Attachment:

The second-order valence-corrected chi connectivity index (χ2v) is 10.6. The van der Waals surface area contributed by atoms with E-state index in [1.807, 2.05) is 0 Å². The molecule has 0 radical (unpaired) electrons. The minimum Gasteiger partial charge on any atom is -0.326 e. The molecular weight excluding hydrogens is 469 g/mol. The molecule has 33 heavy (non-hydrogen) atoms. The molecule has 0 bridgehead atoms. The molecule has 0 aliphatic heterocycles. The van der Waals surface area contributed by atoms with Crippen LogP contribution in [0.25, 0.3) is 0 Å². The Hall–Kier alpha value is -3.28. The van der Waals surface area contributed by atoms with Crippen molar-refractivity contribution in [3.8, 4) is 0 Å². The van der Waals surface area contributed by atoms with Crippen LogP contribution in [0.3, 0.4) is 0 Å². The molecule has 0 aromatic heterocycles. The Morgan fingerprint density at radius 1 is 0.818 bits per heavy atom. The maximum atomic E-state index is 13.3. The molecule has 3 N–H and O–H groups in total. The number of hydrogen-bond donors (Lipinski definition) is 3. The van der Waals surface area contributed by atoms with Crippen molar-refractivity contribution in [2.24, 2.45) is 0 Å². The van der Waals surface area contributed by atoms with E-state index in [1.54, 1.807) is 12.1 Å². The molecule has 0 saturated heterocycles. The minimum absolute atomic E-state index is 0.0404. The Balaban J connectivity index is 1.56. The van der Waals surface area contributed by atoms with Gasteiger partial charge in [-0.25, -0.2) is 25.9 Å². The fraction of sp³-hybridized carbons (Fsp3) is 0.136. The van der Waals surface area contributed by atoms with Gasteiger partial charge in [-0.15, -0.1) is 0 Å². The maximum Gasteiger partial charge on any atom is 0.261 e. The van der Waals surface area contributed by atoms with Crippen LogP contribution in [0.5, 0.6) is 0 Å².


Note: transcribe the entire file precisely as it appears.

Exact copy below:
The second-order valence-corrected chi connectivity index (χ2v) is 10.6. The van der Waals surface area contributed by atoms with E-state index in [1.807, 2.05) is 0 Å². The molecule has 0 radical (unpaired) electrons. The minimum Gasteiger partial charge on any atom is -0.326 e. The molecular weight excluding hydrogens is 469 g/mol. The molecule has 33 heavy (non-hydrogen) atoms. The molecule has 0 bridgehead atoms. The molecule has 0 aliphatic heterocycles. The van der Waals surface area contributed by atoms with Crippen LogP contribution in [0.25, 0.3) is 0 Å². The Hall–Kier alpha value is -3.28. The van der Waals surface area contributed by atoms with Crippen molar-refractivity contribution in [3.8, 4) is 0 Å². The van der Waals surface area contributed by atoms with Crippen LogP contribution in [0.3, 0.4) is 0 Å². The molecule has 0 aromatic heterocycles. The Morgan fingerprint density at radius 1 is 0.818 bits per heavy atom. The maximum atomic E-state index is 13.3. The molecule has 3 N–H and O–H groups in total. The number of hydrogen-bond donors (Lipinski definition) is 3. The van der Waals surface area contributed by atoms with Crippen molar-refractivity contribution in [2.24, 2.45) is 0 Å². The van der Waals surface area contributed by atoms with E-state index in [1.54, 1.807) is 12.1 Å². The molecule has 0 saturated heterocycles. The minimum absolute atomic E-state index is 0.0404. The Balaban J connectivity index is 1.56. The van der Waals surface area contributed by atoms with Gasteiger partial charge in [-0.25, -0.2) is 25.9 Å². The fraction of sp³-hybridized carbons (Fsp3) is 0.136. The van der Waals surface area contributed by atoms with Gasteiger partial charge in [-0.15, -0.1) is 0 Å². The maximum Gasteiger partial charge on any atom is 0.261 e. The van der Waals surface area contributed by atoms with Crippen LogP contribution in [0.5, 0.6) is 0 Å².